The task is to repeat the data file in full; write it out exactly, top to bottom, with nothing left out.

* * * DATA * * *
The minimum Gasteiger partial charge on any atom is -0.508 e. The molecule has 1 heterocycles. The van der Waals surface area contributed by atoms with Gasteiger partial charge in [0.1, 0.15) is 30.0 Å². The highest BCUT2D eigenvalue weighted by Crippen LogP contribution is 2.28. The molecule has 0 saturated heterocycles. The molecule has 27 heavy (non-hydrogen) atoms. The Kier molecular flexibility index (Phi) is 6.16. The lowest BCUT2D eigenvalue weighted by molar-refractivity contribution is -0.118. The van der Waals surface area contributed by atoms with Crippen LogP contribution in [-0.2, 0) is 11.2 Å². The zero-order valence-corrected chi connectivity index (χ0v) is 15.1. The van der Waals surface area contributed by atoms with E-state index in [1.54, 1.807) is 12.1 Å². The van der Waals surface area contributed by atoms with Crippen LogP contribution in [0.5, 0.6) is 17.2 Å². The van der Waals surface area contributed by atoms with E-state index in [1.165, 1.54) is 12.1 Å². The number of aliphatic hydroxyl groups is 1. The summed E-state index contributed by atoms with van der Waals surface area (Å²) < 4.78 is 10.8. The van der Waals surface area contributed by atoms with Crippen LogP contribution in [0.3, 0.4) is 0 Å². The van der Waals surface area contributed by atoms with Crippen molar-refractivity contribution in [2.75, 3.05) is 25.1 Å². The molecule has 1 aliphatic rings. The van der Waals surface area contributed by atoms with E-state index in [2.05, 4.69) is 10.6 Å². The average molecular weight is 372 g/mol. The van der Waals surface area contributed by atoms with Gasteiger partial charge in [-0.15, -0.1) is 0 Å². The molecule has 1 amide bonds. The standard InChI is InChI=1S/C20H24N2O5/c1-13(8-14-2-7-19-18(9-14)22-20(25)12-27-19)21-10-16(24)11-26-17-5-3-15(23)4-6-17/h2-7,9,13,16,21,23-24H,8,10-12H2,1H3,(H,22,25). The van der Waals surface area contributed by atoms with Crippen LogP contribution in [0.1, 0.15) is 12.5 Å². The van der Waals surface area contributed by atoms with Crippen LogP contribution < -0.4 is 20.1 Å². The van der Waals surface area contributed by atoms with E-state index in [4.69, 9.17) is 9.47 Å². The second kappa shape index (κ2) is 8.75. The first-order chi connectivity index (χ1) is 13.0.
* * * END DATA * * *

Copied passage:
The minimum Gasteiger partial charge on any atom is -0.508 e. The molecule has 1 heterocycles. The van der Waals surface area contributed by atoms with Gasteiger partial charge in [0.1, 0.15) is 30.0 Å². The highest BCUT2D eigenvalue weighted by Crippen LogP contribution is 2.28. The molecule has 0 saturated heterocycles. The molecule has 27 heavy (non-hydrogen) atoms. The Kier molecular flexibility index (Phi) is 6.16. The lowest BCUT2D eigenvalue weighted by molar-refractivity contribution is -0.118. The van der Waals surface area contributed by atoms with Crippen LogP contribution in [-0.2, 0) is 11.2 Å². The zero-order valence-corrected chi connectivity index (χ0v) is 15.1. The van der Waals surface area contributed by atoms with E-state index in [1.54, 1.807) is 12.1 Å². The van der Waals surface area contributed by atoms with Crippen LogP contribution in [0.5, 0.6) is 17.2 Å². The van der Waals surface area contributed by atoms with E-state index in [1.165, 1.54) is 12.1 Å². The number of aliphatic hydroxyl groups is 1. The summed E-state index contributed by atoms with van der Waals surface area (Å²) < 4.78 is 10.8. The van der Waals surface area contributed by atoms with Crippen LogP contribution in [0.3, 0.4) is 0 Å². The van der Waals surface area contributed by atoms with Crippen molar-refractivity contribution in [2.75, 3.05) is 25.1 Å². The molecule has 1 aliphatic rings. The van der Waals surface area contributed by atoms with E-state index in [2.05, 4.69) is 10.6 Å². The average molecular weight is 372 g/mol. The van der Waals surface area contributed by atoms with Gasteiger partial charge in [-0.15, -0.1) is 0 Å². The molecule has 1 amide bonds. The standard InChI is InChI=1S/C20H24N2O5/c1-13(8-14-2-7-19-18(9-14)22-20(25)12-27-19)21-10-16(24)11-26-17-5-3-15(23)4-6-17/h2-7,9,13,16,21,23-24H,8,10-12H2,1H3,(H,22,25). The van der Waals surface area contributed by atoms with Crippen LogP contribution in [0.1, 0.15) is 12.5 Å². The van der Waals surface area contributed by atoms with Crippen LogP contribution < -0.4 is 20.1 Å². The van der Waals surface area contributed by atoms with E-state index in [4.69, 9.17) is 9.47 Å². The second kappa shape index (κ2) is 8.75. The first-order chi connectivity index (χ1) is 13.0.